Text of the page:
It suited the industry vernacular for a long time to pigeon hole everything that wasn’t a hotel into the term “alternative accommodation”.
Long before the emergence of Airbnb and even HomeAway, brands synonomous with the concept, accommodation that appealed to people that do not like hotels was considered as something that isn’t part of the mainstream industry.
“It’s what those other people like doing,” would be one way of framing the slightly snobby attitude that the traditional hospitality sector adopted, as if staying in a hotel is obviously something that travellers aspire to achieve in the end.
The creation of HomeAway in the mid-2000s was the most high profile and successful attempt to organise the world’s vacation rentals into a single, web-based platform.
Airbnb’s meteoric rise has set the benchmark for the so-called “shared space” wing of the non-hotel accommodation world.
Yet even with HomeAway’s sale to Expedia Inc in 2015, Booking.com‘s recent efforts and TripAdvisor‘s similar focus on the market, let alone Airbnb’s ongoing growth and targeting of corporate travellers, “alternative accommodation” was still being applied to the sector as if it is some kind of anomaly.
This year, however, research shows that term should probably be banished to the same place as “Timeshare” and others pretty soon – it’s no longer relevant at all.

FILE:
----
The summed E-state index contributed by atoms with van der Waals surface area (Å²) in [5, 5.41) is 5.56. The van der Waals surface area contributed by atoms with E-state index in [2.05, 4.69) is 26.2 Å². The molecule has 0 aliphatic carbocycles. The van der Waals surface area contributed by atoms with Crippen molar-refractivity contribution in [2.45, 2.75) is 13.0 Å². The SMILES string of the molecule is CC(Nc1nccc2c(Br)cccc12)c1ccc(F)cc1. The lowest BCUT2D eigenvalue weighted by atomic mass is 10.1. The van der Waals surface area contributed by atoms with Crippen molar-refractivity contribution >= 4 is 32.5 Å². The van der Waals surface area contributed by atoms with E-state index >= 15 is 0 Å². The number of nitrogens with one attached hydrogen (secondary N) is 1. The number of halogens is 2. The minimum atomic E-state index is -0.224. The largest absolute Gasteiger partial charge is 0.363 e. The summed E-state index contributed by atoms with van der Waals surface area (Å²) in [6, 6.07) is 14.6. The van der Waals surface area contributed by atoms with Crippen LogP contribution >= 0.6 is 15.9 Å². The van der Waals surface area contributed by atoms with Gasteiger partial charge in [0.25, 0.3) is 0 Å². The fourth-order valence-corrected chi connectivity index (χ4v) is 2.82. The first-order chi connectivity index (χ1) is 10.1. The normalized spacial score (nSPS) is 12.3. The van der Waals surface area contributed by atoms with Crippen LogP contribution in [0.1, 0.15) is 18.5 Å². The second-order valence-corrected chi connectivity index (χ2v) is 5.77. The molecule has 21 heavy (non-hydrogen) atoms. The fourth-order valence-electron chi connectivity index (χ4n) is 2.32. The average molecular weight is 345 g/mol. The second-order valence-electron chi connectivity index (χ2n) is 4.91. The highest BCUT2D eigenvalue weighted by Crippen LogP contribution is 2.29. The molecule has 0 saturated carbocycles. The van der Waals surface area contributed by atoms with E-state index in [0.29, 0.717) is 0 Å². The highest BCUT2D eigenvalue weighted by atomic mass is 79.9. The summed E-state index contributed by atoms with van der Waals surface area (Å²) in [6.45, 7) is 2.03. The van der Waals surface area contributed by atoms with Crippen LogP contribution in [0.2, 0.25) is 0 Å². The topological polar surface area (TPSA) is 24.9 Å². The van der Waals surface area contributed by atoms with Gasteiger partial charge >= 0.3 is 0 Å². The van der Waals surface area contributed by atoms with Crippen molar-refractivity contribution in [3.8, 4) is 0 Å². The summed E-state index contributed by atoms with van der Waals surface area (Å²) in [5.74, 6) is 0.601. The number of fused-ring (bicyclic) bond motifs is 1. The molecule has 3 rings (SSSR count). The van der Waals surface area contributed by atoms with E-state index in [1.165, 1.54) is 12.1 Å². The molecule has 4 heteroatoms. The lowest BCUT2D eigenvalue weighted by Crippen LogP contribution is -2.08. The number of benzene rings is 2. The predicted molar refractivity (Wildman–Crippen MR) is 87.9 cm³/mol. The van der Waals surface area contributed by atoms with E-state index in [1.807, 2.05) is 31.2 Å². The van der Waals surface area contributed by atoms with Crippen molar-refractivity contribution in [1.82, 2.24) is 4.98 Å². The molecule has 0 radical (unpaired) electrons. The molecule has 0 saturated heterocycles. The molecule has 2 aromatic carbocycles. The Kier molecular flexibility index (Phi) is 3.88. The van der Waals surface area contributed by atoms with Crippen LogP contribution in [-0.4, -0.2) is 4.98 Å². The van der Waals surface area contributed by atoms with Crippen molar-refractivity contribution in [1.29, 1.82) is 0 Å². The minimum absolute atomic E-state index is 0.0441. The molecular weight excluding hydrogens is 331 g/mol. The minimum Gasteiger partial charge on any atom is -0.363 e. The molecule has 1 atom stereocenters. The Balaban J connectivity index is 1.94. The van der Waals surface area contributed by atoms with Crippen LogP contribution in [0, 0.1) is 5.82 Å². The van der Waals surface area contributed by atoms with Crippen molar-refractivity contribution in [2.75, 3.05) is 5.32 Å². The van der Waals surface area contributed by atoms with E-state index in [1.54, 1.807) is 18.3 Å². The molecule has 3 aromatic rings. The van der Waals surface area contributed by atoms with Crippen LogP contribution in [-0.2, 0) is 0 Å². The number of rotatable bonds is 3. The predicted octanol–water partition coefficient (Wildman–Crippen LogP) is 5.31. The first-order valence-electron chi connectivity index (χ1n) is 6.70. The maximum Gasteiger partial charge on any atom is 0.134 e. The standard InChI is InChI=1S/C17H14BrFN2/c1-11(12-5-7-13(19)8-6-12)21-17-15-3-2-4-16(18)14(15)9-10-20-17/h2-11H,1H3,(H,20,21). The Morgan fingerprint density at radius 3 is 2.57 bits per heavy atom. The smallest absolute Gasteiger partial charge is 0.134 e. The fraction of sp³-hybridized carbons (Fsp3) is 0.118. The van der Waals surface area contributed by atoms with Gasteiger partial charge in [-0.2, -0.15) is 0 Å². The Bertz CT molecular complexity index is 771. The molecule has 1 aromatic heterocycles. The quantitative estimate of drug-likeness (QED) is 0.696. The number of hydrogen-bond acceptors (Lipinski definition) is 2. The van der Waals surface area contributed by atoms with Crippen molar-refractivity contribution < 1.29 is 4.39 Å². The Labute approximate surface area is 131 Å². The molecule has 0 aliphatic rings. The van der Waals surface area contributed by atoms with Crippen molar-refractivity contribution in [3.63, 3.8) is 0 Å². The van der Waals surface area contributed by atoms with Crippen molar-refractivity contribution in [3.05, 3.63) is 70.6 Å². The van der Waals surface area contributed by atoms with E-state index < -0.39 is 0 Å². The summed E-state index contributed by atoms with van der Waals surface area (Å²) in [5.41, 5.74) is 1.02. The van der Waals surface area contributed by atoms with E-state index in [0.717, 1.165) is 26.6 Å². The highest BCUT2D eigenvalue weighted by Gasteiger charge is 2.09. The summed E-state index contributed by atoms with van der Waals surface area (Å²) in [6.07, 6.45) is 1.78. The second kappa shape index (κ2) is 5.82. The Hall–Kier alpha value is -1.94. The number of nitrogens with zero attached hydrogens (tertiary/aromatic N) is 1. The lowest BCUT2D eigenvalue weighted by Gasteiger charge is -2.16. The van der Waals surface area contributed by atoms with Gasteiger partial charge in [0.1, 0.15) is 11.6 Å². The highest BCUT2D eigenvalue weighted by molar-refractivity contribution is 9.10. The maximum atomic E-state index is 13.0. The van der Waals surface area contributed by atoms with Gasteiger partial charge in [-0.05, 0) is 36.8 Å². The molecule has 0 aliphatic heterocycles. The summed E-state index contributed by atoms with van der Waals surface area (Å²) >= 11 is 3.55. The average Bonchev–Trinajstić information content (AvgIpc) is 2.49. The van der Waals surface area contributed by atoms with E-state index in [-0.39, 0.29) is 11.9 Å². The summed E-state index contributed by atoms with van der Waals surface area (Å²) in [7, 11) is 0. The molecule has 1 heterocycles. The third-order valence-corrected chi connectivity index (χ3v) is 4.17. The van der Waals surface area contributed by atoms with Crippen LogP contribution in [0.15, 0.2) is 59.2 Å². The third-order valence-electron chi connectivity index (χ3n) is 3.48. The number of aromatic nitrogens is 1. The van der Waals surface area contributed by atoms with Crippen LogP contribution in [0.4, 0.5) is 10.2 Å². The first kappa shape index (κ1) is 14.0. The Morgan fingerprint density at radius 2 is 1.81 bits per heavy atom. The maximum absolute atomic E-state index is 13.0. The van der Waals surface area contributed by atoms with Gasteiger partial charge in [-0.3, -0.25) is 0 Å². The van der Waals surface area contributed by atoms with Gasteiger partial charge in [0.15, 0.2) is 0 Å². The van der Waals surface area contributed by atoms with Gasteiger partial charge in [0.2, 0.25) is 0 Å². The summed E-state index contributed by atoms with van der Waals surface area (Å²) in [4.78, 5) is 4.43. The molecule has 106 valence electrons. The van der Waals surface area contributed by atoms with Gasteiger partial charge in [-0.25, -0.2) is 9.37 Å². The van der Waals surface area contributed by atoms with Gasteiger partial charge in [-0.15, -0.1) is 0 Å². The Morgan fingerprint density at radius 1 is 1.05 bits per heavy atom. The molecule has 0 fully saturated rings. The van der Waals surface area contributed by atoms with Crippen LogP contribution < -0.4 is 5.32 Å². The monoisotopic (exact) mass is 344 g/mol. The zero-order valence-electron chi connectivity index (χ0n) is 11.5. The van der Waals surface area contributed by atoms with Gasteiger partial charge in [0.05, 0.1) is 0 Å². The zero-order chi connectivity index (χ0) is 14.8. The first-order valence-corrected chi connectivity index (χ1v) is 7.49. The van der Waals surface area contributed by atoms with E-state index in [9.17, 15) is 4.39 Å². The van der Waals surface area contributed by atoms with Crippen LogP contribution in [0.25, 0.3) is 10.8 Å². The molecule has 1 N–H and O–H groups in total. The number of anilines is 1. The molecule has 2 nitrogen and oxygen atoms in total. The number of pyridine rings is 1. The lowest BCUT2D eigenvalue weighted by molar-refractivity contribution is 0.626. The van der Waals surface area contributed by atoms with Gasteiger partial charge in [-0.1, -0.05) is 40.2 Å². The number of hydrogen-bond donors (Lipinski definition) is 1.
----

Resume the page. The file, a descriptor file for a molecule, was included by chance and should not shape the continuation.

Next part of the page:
Speaking at the Phocuswright Europe conference in Amsterdam last week, the organisation’s vice president of research, Douglas Quinby, says the industry is witnessing the “end of alternative accommodation”.
Two factors are playing a part in this: a transformation in both supply and traveller types.
The emergence of a new range of new supply (urban dwellings, essentially anyone with a home that wants to share or rent it out to travellers) is not necessarily something that has happened recently, but it is now hard up against the accommodation supply chain that traditionally belong to hotels.
But perhaps most importantly is the shift in the traveller demographic.
Quinby points to research that illustrates how a new type of traveller (not the traditional users) is using “private accommodation”, the more accurate description for accommodation that is not a hotel.
Back in 2012, just 12% of rentals were secured by guests within a month of the scheduled stay.
This has been turned on its head in the last year or so, with over half (52%) of rentals in 2016 booked in the four weeks ahead of the guest arriving.
The figure is fairly close to the 62% of hotel stays in 2015 that were secured a month or less out.
This is a “fundamental change”, Quinby says, noting that this clearly shows that more hotel shoppers are coming into the rental world.
As Booking.com hinted at earlier in the week, such a shift is probably one of the reasons why its Villas.com brand was folded into the mothership within 18 months.
Accommodation is just that: accommodation, whether it’s frequented by business travellers and leisure travellers, or provided by a huge chain, independent hotel or hipsters wanting to share what it’s like “living as a local”.
The question now is: how to get the non-renters to rent? And how to persuade the 35-54 and 55+ age brackets to also consider private accommodation as an option – around 57% of millennials who haven’t booked a rental property are still considering it, compared to just 13% of over-55s.